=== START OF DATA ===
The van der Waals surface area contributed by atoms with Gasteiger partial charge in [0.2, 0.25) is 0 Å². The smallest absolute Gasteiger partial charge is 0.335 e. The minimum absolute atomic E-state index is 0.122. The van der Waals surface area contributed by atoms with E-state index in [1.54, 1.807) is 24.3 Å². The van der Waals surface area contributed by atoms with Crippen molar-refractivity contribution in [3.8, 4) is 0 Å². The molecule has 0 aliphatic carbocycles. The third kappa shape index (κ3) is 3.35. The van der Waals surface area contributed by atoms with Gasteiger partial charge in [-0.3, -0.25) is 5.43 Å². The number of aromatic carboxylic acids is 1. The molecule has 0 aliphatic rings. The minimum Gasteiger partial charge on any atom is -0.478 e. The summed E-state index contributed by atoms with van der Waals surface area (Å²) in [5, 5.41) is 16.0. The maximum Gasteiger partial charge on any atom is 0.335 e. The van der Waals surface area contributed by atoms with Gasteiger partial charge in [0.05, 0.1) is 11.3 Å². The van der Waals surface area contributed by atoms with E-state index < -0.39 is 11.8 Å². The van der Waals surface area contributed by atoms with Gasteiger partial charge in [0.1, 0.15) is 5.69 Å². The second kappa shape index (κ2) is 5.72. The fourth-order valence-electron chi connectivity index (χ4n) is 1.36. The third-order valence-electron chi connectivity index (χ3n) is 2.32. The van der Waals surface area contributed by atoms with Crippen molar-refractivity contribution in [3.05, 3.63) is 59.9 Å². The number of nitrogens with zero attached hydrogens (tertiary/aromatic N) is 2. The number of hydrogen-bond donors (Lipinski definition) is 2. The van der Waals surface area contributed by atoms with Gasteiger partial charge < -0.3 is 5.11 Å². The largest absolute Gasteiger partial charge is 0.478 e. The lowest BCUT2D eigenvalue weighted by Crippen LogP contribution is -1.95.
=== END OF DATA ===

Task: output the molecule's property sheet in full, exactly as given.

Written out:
The van der Waals surface area contributed by atoms with Gasteiger partial charge in [0.2, 0.25) is 0 Å². The smallest absolute Gasteiger partial charge is 0.335 e. The minimum absolute atomic E-state index is 0.122. The van der Waals surface area contributed by atoms with E-state index in [1.54, 1.807) is 24.3 Å². The van der Waals surface area contributed by atoms with Crippen molar-refractivity contribution in [3.8, 4) is 0 Å². The molecule has 0 aliphatic carbocycles. The third kappa shape index (κ3) is 3.35. The van der Waals surface area contributed by atoms with Gasteiger partial charge in [-0.3, -0.25) is 5.43 Å². The number of aromatic carboxylic acids is 1. The molecule has 0 aliphatic rings. The minimum Gasteiger partial charge on any atom is -0.478 e. The summed E-state index contributed by atoms with van der Waals surface area (Å²) in [5, 5.41) is 16.0. The maximum Gasteiger partial charge on any atom is 0.335 e. The van der Waals surface area contributed by atoms with Gasteiger partial charge in [0.05, 0.1) is 11.3 Å². The van der Waals surface area contributed by atoms with E-state index < -0.39 is 11.8 Å². The van der Waals surface area contributed by atoms with Gasteiger partial charge in [0.1, 0.15) is 5.69 Å². The second kappa shape index (κ2) is 5.72. The fourth-order valence-electron chi connectivity index (χ4n) is 1.36. The third-order valence-electron chi connectivity index (χ3n) is 2.32. The van der Waals surface area contributed by atoms with Crippen molar-refractivity contribution in [3.05, 3.63) is 59.9 Å². The number of nitrogens with zero attached hydrogens (tertiary/aromatic N) is 2. The number of hydrogen-bond donors (Lipinski definition) is 2. The van der Waals surface area contributed by atoms with Gasteiger partial charge < -0.3 is 5.11 Å². The largest absolute Gasteiger partial charge is 0.478 e. The lowest BCUT2D eigenvalue weighted by Crippen LogP contribution is -1.95.